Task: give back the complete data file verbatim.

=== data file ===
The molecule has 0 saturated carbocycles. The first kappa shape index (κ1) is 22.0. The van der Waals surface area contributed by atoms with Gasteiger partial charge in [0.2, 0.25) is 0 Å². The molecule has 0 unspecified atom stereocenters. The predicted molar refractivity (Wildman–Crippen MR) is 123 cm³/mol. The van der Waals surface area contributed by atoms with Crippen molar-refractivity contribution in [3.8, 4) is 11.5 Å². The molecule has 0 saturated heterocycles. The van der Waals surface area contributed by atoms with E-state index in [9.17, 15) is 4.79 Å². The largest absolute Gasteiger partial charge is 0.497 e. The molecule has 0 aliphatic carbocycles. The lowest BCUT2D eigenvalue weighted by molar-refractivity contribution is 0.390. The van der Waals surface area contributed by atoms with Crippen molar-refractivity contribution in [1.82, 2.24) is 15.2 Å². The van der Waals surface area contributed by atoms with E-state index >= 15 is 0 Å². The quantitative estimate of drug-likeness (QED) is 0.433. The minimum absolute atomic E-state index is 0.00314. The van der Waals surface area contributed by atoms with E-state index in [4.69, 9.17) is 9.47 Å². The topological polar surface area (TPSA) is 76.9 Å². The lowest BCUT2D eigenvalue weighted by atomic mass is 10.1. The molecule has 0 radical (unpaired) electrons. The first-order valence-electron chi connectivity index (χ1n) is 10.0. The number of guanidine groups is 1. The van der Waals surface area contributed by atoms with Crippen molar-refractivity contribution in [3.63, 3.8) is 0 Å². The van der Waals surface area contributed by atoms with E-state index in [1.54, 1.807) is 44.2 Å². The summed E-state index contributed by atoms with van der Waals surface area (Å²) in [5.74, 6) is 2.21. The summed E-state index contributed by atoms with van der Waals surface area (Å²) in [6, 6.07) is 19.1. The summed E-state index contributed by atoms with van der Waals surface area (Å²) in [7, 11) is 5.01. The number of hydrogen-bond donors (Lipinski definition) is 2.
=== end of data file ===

The molecule has 0 saturated carbocycles. The first kappa shape index (κ1) is 22.0. The van der Waals surface area contributed by atoms with Gasteiger partial charge in [0.2, 0.25) is 0 Å². The molecule has 0 unspecified atom stereocenters. The predicted molar refractivity (Wildman–Crippen MR) is 123 cm³/mol. The van der Waals surface area contributed by atoms with Crippen molar-refractivity contribution in [3.8, 4) is 11.5 Å². The molecule has 0 saturated heterocycles. The van der Waals surface area contributed by atoms with E-state index in [9.17, 15) is 4.79 Å². The largest absolute Gasteiger partial charge is 0.497 e. The molecule has 0 aliphatic carbocycles. The lowest BCUT2D eigenvalue weighted by molar-refractivity contribution is 0.390. The van der Waals surface area contributed by atoms with Crippen molar-refractivity contribution in [1.82, 2.24) is 15.2 Å². The van der Waals surface area contributed by atoms with E-state index >= 15 is 0 Å². The quantitative estimate of drug-likeness (QED) is 0.433. The minimum absolute atomic E-state index is 0.00314. The van der Waals surface area contributed by atoms with E-state index in [4.69, 9.17) is 9.47 Å². The topological polar surface area (TPSA) is 76.9 Å². The lowest BCUT2D eigenvalue weighted by atomic mass is 10.1. The molecule has 0 radical (unpaired) electrons. The first-order valence-electron chi connectivity index (χ1n) is 10.0. The number of guanidine groups is 1. The van der Waals surface area contributed by atoms with Crippen molar-refractivity contribution in [3.63, 3.8) is 0 Å². The van der Waals surface area contributed by atoms with E-state index in [1.54, 1.807) is 44.2 Å². The summed E-state index contributed by atoms with van der Waals surface area (Å²) in [5.74, 6) is 2.21. The summed E-state index contributed by atoms with van der Waals surface area (Å²) in [6, 6.07) is 19.1. The summed E-state index contributed by atoms with van der Waals surface area (Å²) in [7, 11) is 5.01. The number of hydrogen-bond donors (Lipinski definition) is 2.